Manny Ramirez: Proof Of A New Age in Baseball

Jason FanelliContributor IJuly 6, 2009

SAN DIEGO - JULY 3:  Manny Ramirez #99 of the Los Angeles Dodgers tosses his helmet against the San Diego Padres during the game on July 3, 2009 at Petco Park in San Diego, California. (Photo by Jeff Gross/Getty Images)

Major League Baseball is suffering from an epidemic, a problem that could ruin the game as we know it.

No, it's not The Steroid Era, though that is close.

It's a brand new, much more dangerous age in baseball, one spear-headed by the "Hero of Hollywood", Manny Ramirez.

I call it: The Acceptance Age.

Barry Bonds became associated with steroids and no one would sign him.

Roger Clemens was named by the Mitchell Report as a user of performance-enhancers and has rarely been seen in the public eye since.

Rafael Palmeiro, after denying his involvement with PEDs, was disgraced by a public test and retired, never to be heard from again.

Manny Ramirez?

He was welcomed back to the league with open arms, the fans of LA greeting him as if he were the Baseball Messiah.

When did it become okay for someone to test positive for steroids? When were our heroes and role models allowed to be let off the hook for such a heinous offense?

At first I thought that the open-arms treatment would be limited only to LA, where he was playing. I thought he would come back, the media would be all over his first day, and that would be that.

Boy, was I wrong.

I didn't want to believe that Manny would be accepted back as if he did nothing wrong, something that his other positive testers couldn't do. What I witnessed during the holiday weekend made me realize just how indifferent the world has become.

I was watching my beloved Phillies play the Mets on the Fourth of July. The game was going smoothly, and the national broadcast on Fox was great.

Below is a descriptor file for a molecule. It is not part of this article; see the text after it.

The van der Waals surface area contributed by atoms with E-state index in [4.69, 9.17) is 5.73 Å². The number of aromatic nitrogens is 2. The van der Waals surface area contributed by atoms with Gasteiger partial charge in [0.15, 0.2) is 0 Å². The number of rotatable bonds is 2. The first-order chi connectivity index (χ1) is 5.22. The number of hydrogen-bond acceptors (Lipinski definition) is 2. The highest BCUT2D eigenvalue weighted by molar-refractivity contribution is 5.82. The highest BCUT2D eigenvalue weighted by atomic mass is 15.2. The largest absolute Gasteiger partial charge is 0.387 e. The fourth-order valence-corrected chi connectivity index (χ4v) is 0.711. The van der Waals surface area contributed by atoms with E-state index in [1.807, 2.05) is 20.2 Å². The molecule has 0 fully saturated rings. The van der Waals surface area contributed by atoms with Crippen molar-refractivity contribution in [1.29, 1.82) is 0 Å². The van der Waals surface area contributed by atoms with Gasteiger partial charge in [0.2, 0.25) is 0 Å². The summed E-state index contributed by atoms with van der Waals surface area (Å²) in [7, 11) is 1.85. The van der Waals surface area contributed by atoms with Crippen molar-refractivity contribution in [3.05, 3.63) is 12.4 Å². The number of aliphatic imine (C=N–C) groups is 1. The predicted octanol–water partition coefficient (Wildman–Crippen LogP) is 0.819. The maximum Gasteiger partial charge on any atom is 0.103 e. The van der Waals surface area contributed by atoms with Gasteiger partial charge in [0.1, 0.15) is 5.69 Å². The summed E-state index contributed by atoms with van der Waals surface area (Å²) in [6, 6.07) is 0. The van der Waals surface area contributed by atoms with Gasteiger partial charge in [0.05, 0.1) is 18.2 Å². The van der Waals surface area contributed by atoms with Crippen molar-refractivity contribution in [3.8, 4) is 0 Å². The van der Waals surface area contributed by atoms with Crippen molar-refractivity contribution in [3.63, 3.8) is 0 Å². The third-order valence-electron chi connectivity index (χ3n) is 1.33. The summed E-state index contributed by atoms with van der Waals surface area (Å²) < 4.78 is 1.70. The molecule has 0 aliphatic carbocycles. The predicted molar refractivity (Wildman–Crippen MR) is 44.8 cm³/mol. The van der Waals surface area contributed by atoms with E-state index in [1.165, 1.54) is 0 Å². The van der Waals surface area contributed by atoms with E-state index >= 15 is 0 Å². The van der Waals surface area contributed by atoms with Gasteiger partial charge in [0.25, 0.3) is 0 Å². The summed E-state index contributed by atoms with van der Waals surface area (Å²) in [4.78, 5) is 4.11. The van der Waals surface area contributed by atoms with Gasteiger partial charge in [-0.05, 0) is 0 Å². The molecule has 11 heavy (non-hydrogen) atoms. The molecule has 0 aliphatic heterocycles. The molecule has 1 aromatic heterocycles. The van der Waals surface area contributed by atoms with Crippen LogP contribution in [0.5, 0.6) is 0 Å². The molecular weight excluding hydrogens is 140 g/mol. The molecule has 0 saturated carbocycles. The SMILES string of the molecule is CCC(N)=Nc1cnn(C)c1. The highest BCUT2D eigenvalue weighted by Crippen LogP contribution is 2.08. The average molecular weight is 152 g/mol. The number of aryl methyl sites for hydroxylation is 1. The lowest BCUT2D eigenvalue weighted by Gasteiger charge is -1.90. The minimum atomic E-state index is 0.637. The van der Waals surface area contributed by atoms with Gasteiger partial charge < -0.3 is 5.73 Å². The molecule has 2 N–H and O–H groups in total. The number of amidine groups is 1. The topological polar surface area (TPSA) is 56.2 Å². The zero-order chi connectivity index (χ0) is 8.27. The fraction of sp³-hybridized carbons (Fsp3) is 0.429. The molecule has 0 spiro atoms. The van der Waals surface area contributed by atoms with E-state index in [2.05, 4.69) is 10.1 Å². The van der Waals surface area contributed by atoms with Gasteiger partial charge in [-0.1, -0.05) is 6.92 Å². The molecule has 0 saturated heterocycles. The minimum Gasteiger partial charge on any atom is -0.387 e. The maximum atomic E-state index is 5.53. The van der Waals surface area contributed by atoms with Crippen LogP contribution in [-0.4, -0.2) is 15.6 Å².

Suddenly, something was breaking into the game.

I thought it must have been a milestone I hadn't heard about. Was a pitcher close to win number 300 that I didn't know about? Was a perfect game being thrown?

No. Manny Ramirez was up to bat.

A normal, run-of-the-mill, four times a game at-bat. Because he was Manny, and because he was back from a 50-game STEROID suspension, his at-bat was allowed to break in to my watching my home team play.

Of course, he hit a home run, so I'm sure Fox felt vindicated, but it did not change the fact that my game was interrupted, and my broadcast silenced, for a regular at-bat.

This happened every time he came to the plate. His final offensive day: 1-for-3, HR, two ground-outs, replaced by Juan Pierre in the bottom of the sixth.

All three of those at-bats took up half of my TV screen, the game I wanted to watch relegated to the corner of the television.

All for a man who just returned from a 50-game suspension for steroids.

I know he's a great talent, and I would understand if he was coming back from injury, but all of this hoopla for a return from a steroids suspension proves one thing:

The media has accepted steroids. The fans have accepted steroids. Worst of all, through their inaction, Major League Baseball has accepted steroids.

Where is Bud Selig now? Does he know that the national feed broke Manny's at-bats into the televised game? Is he aware that baseball and steroids are now in the same thought process?

Does he even care?

I'm sure the comments to this will say things like "Leave Manny alone," "dude get over it, Manny rules," "I love Manny, no matter what," and so on.

I cannot share your sentiments. He was found guilty of cheating at his job, something that gets other people in other positions fired. Something that should be unforgivable.

We can't forgive Bonds, Palmeiro, or Clemens. We throw asterisks on McGwire and Sosa's careers.

Manny, though, is just being Manny, and it is that mindset that will eliminate any credibility Major League Baseball has now.

Welcome to the Acceptance Age. I hope you are ready.


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